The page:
Editor’s Note: Jason Rushton is the newest addition to the LifeSiteNews team. A recent journalism graduate, he offered to become the Australian correspondent for LifeSiteNews which, considering the high quality of the work he submitted, we gladly accepted.
SYDNEY, March 28, 2012 (LifeSiteNews.com) – Throughout the course of my journalism degree, which I completed last November, I battled a nagging cynicism about the very place of journalism in modern society.
Nobody can afford to do investigative journalism anymore; prominent newspapers make basic spelling mistakes on a daily basis; and most information we can find out from social media or other online sources anyway, so why do we need journalists to act as middle-men?
At the same time, I was also surprised to experience from the university establishment a constant assumption against Christianity, realist philosophy, and the dignity of human life.
At the start of my university career I was a pro-choice agnostic. I would say that half of what got me to where I am today – an unashamedly pro-life Catholic – was a reaction against the boredom, emptiness and stuffiness of this worldview which is so propagandised in Australian universities.
It was depressing for me to realise that Australian media shared much of this same bias. Prima facie, it is a good thing that our media exposes the mistreatment of cattle in neighbouring countries. However, if it simultaneously remains totally silent about the far worse treatment of our unborn children in the very middle of our cities and suburbs, around the places where we go to school and go to work – something is seriously wrong. The media is simply not doing its job.
It was against this background that I finished university thinking that I would probably never work in journalism: the role of journalism is redundant in the modern world of social-media, and anyway, if partial-birth abortion doesn’t rate a mention as a newsworthy issue, why would I want to be a part of this industry?
That’s when I suddenly realised I might be able to write for LifeSiteNews.com rather than just read it.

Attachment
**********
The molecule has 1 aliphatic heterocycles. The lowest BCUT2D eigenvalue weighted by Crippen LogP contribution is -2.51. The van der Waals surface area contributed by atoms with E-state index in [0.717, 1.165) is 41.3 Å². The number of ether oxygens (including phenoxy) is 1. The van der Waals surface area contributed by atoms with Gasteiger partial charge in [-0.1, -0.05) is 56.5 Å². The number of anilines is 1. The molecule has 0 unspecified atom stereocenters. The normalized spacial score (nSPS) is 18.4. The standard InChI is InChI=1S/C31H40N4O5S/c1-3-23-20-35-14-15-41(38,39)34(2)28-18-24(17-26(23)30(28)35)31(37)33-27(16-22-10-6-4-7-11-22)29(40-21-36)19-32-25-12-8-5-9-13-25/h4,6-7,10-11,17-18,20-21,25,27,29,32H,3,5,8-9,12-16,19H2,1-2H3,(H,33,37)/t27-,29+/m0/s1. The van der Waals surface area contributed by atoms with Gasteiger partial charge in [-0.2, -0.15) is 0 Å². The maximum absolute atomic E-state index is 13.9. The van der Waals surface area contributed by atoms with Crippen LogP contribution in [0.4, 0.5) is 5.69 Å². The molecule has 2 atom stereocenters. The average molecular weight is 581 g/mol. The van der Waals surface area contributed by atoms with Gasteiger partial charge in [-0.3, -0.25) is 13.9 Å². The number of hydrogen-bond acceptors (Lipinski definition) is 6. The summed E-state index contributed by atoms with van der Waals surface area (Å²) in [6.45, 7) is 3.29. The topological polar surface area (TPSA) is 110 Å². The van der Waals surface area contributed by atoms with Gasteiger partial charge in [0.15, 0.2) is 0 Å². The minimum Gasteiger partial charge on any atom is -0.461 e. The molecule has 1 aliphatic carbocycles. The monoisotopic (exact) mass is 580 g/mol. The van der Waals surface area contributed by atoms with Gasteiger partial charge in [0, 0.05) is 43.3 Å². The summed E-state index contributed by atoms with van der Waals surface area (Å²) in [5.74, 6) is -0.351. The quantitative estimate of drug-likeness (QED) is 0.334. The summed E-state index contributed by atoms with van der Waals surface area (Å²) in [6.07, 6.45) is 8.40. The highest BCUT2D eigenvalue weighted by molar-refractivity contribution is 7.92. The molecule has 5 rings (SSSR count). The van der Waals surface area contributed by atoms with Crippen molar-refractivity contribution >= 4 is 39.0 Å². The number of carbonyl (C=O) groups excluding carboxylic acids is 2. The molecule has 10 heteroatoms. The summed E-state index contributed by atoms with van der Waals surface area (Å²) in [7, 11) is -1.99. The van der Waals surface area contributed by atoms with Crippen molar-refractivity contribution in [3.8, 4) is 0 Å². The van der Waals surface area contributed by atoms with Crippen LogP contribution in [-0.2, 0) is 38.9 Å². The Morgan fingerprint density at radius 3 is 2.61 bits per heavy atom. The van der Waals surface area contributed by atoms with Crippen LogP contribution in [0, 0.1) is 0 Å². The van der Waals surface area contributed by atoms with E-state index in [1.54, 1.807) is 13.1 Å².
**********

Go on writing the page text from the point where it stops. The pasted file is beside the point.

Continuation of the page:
Hand on my heart, I personally believe that purely in terms of journalistic standards, LifeSiteNews.com must be one of the best news websites in the entire world today. It is certainly one of the few that actually inspires me. Nobody else breaks the stories they do; not only that, but with such factual accuracy and clear expression. But when you combine that theoretical factor with the moral factor of their abiding, persistent convictions about the most precious treasures and grave threats of the modern world: why would a young journo knock back a job offer?
I became aware of LSN midway through my journalism degree, about the same time I was learning about what the adjective ‘pro-choice’ really meant.
The headlines I read on this website knocked me for six! (That’s a cricket reference – it means I was totally blown away.)
Newborn Saved from Dumpster by Man who Later Finds Out He’s the Father?
Dutch journalist threatened with torture, death following letter condemning abortion?
No jail time for woman who strangled newborn because Canada accepts abortion, says judge?
Performing abortions is ‘extremely gratifying’ – leading UK abortionist?
Are you serious? Do these things actually happen? Yet all of the above questions are actually headlines from LSN.
I was also heart-struck by some of the inspiring stories by modern day heroes who live the Gospel of Life at great personal cost to themselves. “Young mother with cancer sacrifices life for unborn child”, or “Friend of jailed pro-life heroine Linda Gibbons asks supporters to send her Christmas cards.” I was really unaware that there were people who spent great stretches of time in jail because of their opposition to abortion.
Compared to their heroism, writing articles from the safety of home is really nothing to boast about.
Nonetheless, it is truly one of the great honours of my life to have been counted as a contributor to a website that our grandchildren will remember as not only an oasis of life in a culture of death, but an oasis of journalism in a culture of relativism.